Q: I received my MBA in April and I still can't get my first job. I'm overqualified for most entry-level jobs, but when I apply for the ones that match my education, I never make it past the first interview. Why don't they see what an asset I am?
A: While employers may be seeking the specific skills and abilities promised on your resume, they often hire for attitude. Gen Y employees bring significant skills but can show up in interviews with characteristics that are unwelcome at work.
Interviewers are most likely going to be of a different generation than you. They value initiative, critical-thinking skills and effective communication. They are looking for loyalty and a strong work ethic. Be sure you haven't embellished skills on your resume or you will be dead in the water in the interview when your level of integrity and honesty is exposed.
They want employees who respect authority, are willing to adapt to someone's idea - not reject it out of hand without weighing its merits and can accurately access likely consequences.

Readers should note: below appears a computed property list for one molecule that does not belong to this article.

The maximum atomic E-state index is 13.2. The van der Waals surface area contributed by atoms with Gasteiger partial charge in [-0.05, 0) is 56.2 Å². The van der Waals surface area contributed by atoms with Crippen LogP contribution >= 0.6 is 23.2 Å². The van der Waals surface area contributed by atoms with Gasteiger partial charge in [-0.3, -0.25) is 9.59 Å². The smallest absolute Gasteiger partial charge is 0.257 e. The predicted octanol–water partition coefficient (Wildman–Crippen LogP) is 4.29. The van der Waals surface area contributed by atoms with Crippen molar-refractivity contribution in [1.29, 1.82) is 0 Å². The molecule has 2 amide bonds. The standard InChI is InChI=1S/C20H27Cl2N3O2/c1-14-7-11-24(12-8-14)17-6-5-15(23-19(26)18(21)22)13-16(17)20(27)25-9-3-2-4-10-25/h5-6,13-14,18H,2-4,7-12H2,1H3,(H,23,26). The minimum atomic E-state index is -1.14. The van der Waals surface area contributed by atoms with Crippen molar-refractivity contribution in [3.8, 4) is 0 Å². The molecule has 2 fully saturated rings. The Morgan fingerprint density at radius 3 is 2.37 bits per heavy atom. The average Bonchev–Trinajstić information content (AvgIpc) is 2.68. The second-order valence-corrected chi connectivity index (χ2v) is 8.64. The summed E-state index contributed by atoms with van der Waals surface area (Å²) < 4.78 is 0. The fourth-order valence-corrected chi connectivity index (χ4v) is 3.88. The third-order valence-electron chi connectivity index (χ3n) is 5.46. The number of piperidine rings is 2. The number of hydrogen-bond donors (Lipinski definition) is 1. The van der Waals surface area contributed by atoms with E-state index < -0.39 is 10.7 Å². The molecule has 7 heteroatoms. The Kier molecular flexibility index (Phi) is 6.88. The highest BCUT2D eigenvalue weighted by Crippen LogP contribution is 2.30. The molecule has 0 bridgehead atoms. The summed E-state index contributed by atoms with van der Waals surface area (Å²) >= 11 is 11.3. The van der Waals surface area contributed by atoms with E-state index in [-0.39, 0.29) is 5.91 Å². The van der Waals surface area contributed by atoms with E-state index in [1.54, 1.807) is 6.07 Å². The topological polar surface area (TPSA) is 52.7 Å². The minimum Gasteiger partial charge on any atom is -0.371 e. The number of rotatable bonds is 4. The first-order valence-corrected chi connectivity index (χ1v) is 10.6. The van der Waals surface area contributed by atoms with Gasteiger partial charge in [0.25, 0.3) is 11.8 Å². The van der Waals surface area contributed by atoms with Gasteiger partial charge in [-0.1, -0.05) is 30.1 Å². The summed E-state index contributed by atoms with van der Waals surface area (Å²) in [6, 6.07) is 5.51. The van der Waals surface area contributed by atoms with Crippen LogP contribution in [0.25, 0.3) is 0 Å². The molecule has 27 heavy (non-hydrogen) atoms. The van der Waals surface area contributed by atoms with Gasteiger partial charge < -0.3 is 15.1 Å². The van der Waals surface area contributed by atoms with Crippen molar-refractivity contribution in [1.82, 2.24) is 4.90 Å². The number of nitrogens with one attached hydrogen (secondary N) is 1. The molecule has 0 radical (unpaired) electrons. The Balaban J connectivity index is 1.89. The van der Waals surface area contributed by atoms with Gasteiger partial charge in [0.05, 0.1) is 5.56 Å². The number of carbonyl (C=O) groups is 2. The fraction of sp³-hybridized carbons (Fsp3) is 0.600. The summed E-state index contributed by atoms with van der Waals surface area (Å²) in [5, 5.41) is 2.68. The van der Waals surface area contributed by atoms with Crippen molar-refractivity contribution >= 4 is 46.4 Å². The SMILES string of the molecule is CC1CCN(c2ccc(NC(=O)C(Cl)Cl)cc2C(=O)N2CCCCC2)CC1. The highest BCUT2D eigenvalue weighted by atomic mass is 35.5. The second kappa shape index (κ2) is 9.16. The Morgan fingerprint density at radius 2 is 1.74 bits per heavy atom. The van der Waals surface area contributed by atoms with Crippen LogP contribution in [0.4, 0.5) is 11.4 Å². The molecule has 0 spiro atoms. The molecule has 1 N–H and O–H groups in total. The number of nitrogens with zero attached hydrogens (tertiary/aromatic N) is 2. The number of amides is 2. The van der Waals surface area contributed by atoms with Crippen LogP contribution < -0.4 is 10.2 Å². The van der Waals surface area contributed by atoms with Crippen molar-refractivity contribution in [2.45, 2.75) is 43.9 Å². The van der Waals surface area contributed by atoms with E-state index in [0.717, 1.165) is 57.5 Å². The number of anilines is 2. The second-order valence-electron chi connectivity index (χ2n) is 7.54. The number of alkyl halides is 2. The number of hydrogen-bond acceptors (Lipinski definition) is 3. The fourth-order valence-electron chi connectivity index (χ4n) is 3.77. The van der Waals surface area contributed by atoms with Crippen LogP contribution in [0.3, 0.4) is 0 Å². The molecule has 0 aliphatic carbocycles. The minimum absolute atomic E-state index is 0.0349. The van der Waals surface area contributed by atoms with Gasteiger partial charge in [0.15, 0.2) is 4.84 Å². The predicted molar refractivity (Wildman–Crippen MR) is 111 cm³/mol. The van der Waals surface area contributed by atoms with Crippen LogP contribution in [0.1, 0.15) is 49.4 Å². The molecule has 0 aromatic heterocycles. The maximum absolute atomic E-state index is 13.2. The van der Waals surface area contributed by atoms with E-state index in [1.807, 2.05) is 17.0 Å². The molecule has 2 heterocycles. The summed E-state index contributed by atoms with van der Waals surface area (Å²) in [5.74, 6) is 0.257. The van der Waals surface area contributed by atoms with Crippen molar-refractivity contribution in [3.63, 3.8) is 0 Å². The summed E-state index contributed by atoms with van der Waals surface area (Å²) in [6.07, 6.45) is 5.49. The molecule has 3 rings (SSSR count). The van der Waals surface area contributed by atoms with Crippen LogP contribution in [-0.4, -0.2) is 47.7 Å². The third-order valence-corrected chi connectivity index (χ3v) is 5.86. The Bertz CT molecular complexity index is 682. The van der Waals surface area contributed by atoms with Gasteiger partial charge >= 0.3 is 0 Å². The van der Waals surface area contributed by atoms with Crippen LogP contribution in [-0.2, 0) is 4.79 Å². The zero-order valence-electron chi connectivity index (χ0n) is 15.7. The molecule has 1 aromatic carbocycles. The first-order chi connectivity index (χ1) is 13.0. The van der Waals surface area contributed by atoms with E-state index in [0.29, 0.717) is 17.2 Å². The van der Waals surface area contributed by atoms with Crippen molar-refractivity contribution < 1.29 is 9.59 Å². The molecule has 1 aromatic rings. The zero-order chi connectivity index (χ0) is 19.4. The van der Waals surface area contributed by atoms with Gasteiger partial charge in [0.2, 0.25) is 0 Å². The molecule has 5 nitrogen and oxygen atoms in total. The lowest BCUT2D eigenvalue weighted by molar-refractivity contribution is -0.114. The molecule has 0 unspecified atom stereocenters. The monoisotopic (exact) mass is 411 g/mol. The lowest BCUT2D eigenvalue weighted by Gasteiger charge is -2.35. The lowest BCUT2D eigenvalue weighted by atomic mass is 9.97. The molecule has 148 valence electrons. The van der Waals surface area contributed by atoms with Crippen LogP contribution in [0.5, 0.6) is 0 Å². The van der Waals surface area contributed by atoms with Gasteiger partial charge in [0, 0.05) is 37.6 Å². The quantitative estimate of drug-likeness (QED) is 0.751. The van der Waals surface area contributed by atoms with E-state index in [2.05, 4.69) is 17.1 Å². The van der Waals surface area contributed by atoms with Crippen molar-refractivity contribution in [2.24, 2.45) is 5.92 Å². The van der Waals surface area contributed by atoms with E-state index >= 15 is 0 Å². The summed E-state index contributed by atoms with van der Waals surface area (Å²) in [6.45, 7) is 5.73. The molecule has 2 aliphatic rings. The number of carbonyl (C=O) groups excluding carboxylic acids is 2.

While you may feel the position is below your qualification level, show up prepared, enthusiastic and engaged in the company and the role. Keep the discussion professional. Ask pertinent questions demonstrating that you have done your research and are giving this serious consideration.
Leave personal conversations to social media. In the end, you may need to accept a job that pays less than you want to get your foot in the door of your ideal employer. During those first few years focus on learning, demonstrating your abilities, and willingness to invest the hours to get ahead.
This paves the way to being a top earner in subsequent years. As the boomers retire, there will be plenty of promotions up for grabs.
Joni Mar is a Master Certified Executive Coach and a Corporate Faculty member of The Coaches Training Institute. She can be reached through her website at www.JoniMar.com
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